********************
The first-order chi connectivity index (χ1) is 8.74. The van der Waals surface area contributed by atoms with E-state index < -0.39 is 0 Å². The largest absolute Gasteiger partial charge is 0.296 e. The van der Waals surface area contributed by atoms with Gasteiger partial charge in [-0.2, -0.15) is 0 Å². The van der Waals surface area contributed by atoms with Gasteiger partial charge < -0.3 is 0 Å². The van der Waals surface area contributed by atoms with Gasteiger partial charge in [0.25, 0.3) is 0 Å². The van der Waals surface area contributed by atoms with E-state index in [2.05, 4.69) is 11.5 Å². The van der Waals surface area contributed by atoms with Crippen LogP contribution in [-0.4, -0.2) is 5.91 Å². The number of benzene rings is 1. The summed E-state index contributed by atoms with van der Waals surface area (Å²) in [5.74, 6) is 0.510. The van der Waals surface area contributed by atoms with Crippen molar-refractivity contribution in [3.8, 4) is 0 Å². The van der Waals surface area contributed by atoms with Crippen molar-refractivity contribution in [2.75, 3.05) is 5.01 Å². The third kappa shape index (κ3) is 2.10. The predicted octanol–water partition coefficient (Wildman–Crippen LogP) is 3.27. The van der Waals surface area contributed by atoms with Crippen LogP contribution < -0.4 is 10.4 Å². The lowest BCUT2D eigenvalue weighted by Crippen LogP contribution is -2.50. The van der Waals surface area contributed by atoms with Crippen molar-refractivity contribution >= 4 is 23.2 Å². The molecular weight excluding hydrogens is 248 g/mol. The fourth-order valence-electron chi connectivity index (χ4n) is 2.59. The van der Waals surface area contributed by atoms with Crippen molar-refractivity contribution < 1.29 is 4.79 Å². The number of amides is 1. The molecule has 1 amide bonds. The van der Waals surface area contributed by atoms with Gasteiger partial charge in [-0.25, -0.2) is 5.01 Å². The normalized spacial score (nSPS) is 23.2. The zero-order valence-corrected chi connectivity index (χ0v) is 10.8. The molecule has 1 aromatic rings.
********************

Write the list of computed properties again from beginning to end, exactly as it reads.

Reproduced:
The first-order chi connectivity index (χ1) is 8.74. The van der Waals surface area contributed by atoms with E-state index < -0.39 is 0 Å². The largest absolute Gasteiger partial charge is 0.296 e. The van der Waals surface area contributed by atoms with Gasteiger partial charge in [-0.2, -0.15) is 0 Å². The van der Waals surface area contributed by atoms with Gasteiger partial charge < -0.3 is 0 Å². The van der Waals surface area contributed by atoms with Gasteiger partial charge in [0.25, 0.3) is 0 Å². The van der Waals surface area contributed by atoms with E-state index in [2.05, 4.69) is 11.5 Å². The van der Waals surface area contributed by atoms with Crippen LogP contribution in [-0.4, -0.2) is 5.91 Å². The number of benzene rings is 1. The summed E-state index contributed by atoms with van der Waals surface area (Å²) in [5.74, 6) is 0.510. The van der Waals surface area contributed by atoms with Crippen molar-refractivity contribution in [3.8, 4) is 0 Å². The van der Waals surface area contributed by atoms with Crippen molar-refractivity contribution in [2.75, 3.05) is 5.01 Å². The third kappa shape index (κ3) is 2.10. The predicted octanol–water partition coefficient (Wildman–Crippen LogP) is 3.27. The van der Waals surface area contributed by atoms with Crippen LogP contribution < -0.4 is 10.4 Å². The lowest BCUT2D eigenvalue weighted by Crippen LogP contribution is -2.50. The van der Waals surface area contributed by atoms with Crippen molar-refractivity contribution >= 4 is 23.2 Å². The molecular weight excluding hydrogens is 248 g/mol. The fourth-order valence-electron chi connectivity index (χ4n) is 2.59. The van der Waals surface area contributed by atoms with Crippen molar-refractivity contribution < 1.29 is 4.79 Å². The number of amides is 1. The molecule has 1 amide bonds. The van der Waals surface area contributed by atoms with Gasteiger partial charge in [-0.25, -0.2) is 5.01 Å². The normalized spacial score (nSPS) is 23.2. The zero-order valence-corrected chi connectivity index (χ0v) is 10.8. The molecule has 1 aromatic rings.